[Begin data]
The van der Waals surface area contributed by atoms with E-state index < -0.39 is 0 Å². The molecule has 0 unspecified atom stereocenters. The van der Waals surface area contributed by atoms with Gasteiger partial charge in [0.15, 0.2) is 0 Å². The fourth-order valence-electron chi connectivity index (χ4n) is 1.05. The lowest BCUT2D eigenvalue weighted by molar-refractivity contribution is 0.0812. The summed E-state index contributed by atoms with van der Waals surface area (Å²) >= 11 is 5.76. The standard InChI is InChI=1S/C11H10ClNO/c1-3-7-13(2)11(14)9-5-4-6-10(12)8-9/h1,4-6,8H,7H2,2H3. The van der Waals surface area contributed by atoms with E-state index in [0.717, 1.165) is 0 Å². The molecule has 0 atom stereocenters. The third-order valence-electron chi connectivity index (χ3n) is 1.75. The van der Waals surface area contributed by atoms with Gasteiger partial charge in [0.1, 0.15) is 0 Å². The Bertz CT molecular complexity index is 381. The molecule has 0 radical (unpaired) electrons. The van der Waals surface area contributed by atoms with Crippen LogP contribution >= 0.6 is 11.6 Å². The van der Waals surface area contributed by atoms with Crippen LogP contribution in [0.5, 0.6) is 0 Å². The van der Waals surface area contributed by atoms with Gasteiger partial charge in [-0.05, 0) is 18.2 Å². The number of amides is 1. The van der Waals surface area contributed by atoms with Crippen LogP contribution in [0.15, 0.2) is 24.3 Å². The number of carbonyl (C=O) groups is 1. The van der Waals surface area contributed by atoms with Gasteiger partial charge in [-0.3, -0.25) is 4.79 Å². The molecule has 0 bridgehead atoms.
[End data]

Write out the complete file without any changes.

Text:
The van der Waals surface area contributed by atoms with E-state index < -0.39 is 0 Å². The molecule has 0 unspecified atom stereocenters. The van der Waals surface area contributed by atoms with Gasteiger partial charge in [0.15, 0.2) is 0 Å². The fourth-order valence-electron chi connectivity index (χ4n) is 1.05. The lowest BCUT2D eigenvalue weighted by molar-refractivity contribution is 0.0812. The summed E-state index contributed by atoms with van der Waals surface area (Å²) >= 11 is 5.76. The standard InChI is InChI=1S/C11H10ClNO/c1-3-7-13(2)11(14)9-5-4-6-10(12)8-9/h1,4-6,8H,7H2,2H3. The van der Waals surface area contributed by atoms with E-state index in [0.717, 1.165) is 0 Å². The molecule has 0 atom stereocenters. The third-order valence-electron chi connectivity index (χ3n) is 1.75. The van der Waals surface area contributed by atoms with Gasteiger partial charge in [0.1, 0.15) is 0 Å². The Bertz CT molecular complexity index is 381. The molecule has 0 radical (unpaired) electrons. The van der Waals surface area contributed by atoms with Crippen LogP contribution >= 0.6 is 11.6 Å². The van der Waals surface area contributed by atoms with Crippen LogP contribution in [0.5, 0.6) is 0 Å². The van der Waals surface area contributed by atoms with Gasteiger partial charge in [-0.05, 0) is 18.2 Å². The number of amides is 1. The van der Waals surface area contributed by atoms with Crippen LogP contribution in [0.15, 0.2) is 24.3 Å². The number of carbonyl (C=O) groups is 1. The van der Waals surface area contributed by atoms with Gasteiger partial charge in [-0.3, -0.25) is 4.79 Å². The molecule has 0 bridgehead atoms.